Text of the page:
The NBC classification was used for combined passenger car and guard's vans. Six cars, numbered 1 to 6, were built during 1898-1905 and originally classed NBDBD. The D was previously the letter code for Guard's Vans, but it was changed to C when the double-letter code was dropped in 1910. A final NBC numbered 7 was added to the fleet in 1910.

They were designed to provide accommodation for seven passengers. While it was never official, ladies were steered away from this car as it provided a lavatory for gentlemen, and the passengers were allowed to smoke in the compartment. The lavatory equipment still survives in the compartment behind the two frosted windows. Currently the seat is firmly screwed down to prevent use, for the system simply dropped the deposits on the track-side. Hence the exhortation on a notice in each lavatory
" WC must not be used at platforms".

Sliding doors in each end of the van provided access to adjoining platform-ended NBs. The window at the guard's end of the van was designed for selling tickets at way-side stops. The height of these vans was about 3 inches (750 mm) less than the platform-ended NBs. This leads me to think that the NBCs were the first vehicles built for the Victorian narrow gauge passenger service, and further thought by the designers lead to a slightly increased internal height. Taller passengers are more comfortable under the clearstory roof which runs the full length of the vehicle.

Currently the van 2NBC carries batteries providing power to the luncheon/dinner-train service. Hence 2NBC is usually coupled to a NAL. It also provides storage for the consumables.

Guard's Van, Brake Van or Caboose? There is some confusion about the correct terminology for our guard's vans. Brake vans were provided on trains where the majority of the vehicles did not have air (or vacuum) brakes which were under the driver's control. The brake van was a heavy van with a hand brake that could be operated by the guard when necessary whilst the train was moving.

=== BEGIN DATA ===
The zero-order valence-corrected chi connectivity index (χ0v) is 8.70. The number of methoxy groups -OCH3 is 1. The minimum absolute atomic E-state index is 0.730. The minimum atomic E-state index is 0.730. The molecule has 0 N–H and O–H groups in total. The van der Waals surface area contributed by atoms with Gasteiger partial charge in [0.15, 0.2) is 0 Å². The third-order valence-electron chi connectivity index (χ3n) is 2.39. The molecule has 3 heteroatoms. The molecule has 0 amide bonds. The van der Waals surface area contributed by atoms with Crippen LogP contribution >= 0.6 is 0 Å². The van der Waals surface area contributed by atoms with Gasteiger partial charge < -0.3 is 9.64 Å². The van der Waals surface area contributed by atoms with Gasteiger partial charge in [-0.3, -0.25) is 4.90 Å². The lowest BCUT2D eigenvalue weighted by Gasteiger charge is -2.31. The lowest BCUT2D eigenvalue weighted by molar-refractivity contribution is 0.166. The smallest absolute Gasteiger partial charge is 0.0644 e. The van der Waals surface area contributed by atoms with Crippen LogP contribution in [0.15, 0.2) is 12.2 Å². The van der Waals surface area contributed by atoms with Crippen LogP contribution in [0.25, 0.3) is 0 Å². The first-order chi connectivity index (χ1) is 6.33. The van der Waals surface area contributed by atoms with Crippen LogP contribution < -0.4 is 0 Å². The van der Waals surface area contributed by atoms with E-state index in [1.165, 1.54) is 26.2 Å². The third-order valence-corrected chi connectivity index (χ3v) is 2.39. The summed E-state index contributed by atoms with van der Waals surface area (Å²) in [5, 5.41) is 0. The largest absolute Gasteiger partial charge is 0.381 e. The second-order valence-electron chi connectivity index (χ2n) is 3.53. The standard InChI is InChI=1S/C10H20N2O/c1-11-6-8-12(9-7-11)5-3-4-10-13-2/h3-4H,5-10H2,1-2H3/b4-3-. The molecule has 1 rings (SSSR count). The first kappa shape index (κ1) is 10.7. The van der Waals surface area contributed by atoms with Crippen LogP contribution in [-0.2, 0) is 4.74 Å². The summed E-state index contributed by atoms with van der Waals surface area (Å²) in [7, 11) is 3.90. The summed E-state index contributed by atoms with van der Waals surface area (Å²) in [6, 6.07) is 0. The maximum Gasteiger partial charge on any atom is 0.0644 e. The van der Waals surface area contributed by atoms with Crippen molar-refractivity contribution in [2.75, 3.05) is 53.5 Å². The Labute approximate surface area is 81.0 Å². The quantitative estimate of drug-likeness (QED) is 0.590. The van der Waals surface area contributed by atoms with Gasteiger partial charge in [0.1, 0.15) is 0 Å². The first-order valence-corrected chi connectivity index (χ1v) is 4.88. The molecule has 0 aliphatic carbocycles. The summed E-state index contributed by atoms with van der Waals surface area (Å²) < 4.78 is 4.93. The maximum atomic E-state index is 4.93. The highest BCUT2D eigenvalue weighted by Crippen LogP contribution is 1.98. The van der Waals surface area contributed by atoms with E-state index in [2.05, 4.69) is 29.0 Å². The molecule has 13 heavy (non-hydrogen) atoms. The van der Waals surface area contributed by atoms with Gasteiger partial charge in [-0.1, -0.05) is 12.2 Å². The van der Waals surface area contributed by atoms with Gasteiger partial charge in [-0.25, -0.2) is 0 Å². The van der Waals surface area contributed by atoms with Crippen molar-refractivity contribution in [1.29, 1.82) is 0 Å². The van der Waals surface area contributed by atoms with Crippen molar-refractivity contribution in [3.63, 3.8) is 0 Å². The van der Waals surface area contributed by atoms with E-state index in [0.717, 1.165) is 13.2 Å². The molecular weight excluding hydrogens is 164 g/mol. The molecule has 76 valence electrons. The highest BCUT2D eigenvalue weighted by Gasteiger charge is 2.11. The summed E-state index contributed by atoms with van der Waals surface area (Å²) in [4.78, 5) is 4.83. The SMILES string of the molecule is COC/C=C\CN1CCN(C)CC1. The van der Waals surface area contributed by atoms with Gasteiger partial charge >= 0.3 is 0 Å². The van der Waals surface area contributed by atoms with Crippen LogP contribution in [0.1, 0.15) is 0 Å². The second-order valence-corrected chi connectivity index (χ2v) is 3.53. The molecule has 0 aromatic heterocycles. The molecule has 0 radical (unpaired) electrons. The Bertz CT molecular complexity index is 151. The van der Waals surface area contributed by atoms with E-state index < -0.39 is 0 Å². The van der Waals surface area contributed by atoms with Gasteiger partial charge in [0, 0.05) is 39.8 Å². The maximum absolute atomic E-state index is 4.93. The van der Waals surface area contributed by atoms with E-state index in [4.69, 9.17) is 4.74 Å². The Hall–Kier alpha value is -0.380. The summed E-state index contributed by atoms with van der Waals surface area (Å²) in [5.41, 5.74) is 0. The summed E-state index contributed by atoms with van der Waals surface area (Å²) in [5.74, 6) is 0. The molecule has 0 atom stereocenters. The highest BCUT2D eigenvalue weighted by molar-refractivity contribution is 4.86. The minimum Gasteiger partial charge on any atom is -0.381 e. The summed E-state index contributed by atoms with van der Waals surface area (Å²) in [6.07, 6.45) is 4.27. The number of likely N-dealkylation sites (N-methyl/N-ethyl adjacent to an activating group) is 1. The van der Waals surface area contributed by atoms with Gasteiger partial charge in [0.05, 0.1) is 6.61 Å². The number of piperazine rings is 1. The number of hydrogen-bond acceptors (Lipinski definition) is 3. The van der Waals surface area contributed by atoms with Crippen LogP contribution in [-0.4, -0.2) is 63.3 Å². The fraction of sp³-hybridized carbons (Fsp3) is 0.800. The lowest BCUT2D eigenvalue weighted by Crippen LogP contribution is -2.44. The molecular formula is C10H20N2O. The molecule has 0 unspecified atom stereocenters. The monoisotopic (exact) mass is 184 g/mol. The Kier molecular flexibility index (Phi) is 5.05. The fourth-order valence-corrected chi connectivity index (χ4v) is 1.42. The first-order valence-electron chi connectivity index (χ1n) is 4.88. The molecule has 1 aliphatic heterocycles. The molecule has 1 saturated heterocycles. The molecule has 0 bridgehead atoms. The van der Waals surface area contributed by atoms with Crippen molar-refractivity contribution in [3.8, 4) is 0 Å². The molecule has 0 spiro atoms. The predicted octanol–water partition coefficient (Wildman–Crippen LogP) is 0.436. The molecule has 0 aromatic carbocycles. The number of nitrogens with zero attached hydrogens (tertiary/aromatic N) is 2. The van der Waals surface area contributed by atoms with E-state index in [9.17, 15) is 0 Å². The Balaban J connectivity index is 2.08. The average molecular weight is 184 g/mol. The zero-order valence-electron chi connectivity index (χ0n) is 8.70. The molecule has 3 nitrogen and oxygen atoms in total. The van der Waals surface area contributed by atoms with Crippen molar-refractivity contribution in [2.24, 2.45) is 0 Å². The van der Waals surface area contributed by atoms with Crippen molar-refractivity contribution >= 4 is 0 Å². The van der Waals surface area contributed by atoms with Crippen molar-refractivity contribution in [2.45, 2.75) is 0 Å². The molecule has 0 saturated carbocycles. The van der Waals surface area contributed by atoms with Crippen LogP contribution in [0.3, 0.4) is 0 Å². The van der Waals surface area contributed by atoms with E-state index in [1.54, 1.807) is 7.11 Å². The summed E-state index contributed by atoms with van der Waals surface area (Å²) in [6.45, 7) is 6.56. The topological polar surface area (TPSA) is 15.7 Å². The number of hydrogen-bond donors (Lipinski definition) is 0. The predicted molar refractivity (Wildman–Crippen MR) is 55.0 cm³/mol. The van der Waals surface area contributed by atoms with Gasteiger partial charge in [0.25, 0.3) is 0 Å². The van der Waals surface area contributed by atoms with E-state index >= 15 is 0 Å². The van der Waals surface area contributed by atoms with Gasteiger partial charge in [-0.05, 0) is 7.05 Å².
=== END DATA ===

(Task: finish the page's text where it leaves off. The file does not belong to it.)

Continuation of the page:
The NBCs are not brake vans, although they had a hand brake that can be applied whenever necessary, for all the narrow gauge vehicles had driver operated Westinghouse air brakes.

Cabooses provide cooking, lavatory, and sleeping accommodation for travelling crew. Queensland Railways used some cabooses for drovers (and the guard) accompanying stock trains. The term caboose arose in the USA where cabooses provided accommodation for brakemen who applied the hand brakes of otherwise un-braked vehicles on trains without continuous air brakes.

The term van also implies that the vehicle can carry small goods (parcels) and all the guard's vans had provision for such, As there was only one guard to a train we can see that the Victorian narrow gauge railways had guard's vans.

NBC 1 was the first vehicle built for the Narrow Gauge in Victoria. It survived as a garden shed and by fortuitous circumstances was given to us for restoration. This should occur in the next ten years.

The NBCs were built on the standard narrow gauge frame.

Width6 feet 3 inches (1905 mm)
Vehicle Length25 feet 2 inches ( 7671 mm)
Coupled Length27 feet 4 inches (8330 mm)
Width6 feet 3 inches (1905 mm)
Weight10 tons
Capacity7 passengers, 4 tons of goods
Built1898 - 1910
Number Built7
In use NBC 2
To be restoredNBC 1 & 6

This page is maintained by Bill Russell Bill Russell bill.russell@optusnet.com.au.
Created: 16/03/97 Last update: 04/09/2005 URL: a href = http://members.optusnet.au/~narrow.gauge/rsnbc.htm